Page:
In a Big Country
Despite the title of this week’s blog, there'll be no songs from the 80’s band Big Country (though, that would be fun for at least one song, right?). On the contrary, this week’s show isn't just about one country--it’s about many countries. For two hours on The World Music Show we’ll explore the continent that is Africa. And though we won’t be able to hit all 54 countries or explore the more than 3000 languages that populate this region, we will break down the continent by way of compass points, i.e. North, South, East, West (and the middle).
First stop on the map will be sounds from the Northern region. We’ll hear tracks from Issa Bagayogo (Mali) Orchestra Baobab (Dakar), Mohamed Mounir (Egypt), to name just a few. But to name just a few, would limit the amount of great music that comes out of the Northern region, so you'll want to be sure to listen out for these folks, too: Salif Kieta, Ali Farka Toure (both from Mali) and the rap trio known as Daara J (Senegal).
Next, we’ll move East to hear music from Doctor King'esi (Kenya), Natacha Atlas (Egypt) and Rajery (Madagascar) Granted, many of these countries will overlap--some are North/East, etc. But hey, it’s about the music, not about the borders, right?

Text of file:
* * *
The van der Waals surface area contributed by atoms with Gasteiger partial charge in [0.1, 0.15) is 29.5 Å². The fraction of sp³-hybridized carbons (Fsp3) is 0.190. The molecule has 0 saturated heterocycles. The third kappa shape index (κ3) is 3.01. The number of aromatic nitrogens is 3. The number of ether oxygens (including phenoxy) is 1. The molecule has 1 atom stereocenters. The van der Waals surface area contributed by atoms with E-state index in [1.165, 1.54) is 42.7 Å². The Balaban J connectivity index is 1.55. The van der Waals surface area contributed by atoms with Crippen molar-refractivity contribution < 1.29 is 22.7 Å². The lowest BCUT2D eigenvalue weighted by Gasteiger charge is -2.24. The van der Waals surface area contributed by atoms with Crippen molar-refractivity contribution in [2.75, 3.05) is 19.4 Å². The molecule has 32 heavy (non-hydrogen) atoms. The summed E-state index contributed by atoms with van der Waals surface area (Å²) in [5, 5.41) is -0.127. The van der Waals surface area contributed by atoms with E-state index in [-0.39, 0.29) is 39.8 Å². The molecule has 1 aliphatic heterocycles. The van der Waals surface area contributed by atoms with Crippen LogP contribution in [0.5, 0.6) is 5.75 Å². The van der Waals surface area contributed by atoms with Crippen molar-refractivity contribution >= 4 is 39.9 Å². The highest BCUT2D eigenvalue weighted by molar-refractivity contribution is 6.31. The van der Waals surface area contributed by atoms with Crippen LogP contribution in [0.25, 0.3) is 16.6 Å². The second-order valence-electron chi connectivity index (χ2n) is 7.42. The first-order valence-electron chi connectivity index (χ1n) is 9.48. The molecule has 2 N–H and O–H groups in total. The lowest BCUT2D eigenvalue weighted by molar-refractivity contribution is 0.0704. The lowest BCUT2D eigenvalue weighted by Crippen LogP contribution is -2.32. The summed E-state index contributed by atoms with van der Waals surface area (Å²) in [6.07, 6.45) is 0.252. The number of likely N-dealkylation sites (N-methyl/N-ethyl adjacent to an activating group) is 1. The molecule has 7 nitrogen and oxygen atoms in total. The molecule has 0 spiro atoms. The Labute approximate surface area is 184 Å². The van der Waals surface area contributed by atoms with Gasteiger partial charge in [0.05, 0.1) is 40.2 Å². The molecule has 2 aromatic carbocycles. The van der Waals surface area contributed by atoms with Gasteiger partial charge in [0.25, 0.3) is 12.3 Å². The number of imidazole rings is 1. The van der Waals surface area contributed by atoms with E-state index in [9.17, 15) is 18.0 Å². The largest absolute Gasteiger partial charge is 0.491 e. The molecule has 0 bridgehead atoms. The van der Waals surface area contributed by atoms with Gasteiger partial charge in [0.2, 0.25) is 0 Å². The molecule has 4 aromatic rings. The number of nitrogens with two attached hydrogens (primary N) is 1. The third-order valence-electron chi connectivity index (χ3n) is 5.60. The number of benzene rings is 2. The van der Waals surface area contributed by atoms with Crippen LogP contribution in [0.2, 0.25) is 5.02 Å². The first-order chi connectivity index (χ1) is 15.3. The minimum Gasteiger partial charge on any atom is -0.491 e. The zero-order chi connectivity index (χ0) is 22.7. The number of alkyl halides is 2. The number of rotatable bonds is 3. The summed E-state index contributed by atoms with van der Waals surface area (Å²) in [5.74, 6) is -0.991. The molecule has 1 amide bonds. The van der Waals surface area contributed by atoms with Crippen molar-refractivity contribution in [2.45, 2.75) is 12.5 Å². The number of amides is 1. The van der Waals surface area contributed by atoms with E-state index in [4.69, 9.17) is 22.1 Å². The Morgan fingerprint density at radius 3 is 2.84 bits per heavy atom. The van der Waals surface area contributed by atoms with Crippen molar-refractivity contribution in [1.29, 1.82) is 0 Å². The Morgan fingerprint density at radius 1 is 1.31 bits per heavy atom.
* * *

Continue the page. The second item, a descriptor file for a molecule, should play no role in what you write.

After that Eastern trend, we’ll head to a few countries in the middle of Africa to hear some Super Soukous Guitar music (Soukous is Congolese Rumba music), and Ray Lema (Zaire) and the fantastic singer Gigi (Ethiopia) who now lives in San Francisco.
I’ve saved the last two compass points for last--West and South. So much great music comes from these regions that it’s hard to pin all of it down. But, I’ve hopefully been able to pick a few highlights that showcase the diversity.
To kick off this hour, you’ll from a father and son who have transfixed Nigeria with their strong political and uplifting music. Seun Kuti and his father Fela Kuti have really pushed the boundaries of Nigerian music and they've also catapulted the Afrobeat music out of Nigeria. In a nice nod to his father, Seun uses Fela’s backing band Egypt 80.
Some other key musicians of hour two that you’ll want to hear are from: Ladysmith Black Mambazo, and a few tracks from Johnny Clegg and Savuka. Plus, there’s all sorts of great stuff in between.
Africa is so diverse--especially musically. I know I’ll be missing a few beats by not including a few major artists. Maybe I should do a “Africa Part Two” show? Tell me who you’d like to hear from this region.
The World Music Show airs Saturday nights at 10:00 p.m. You can follow my ramblings and insights on Twitter, too. Look me up: @wcveworldmusic.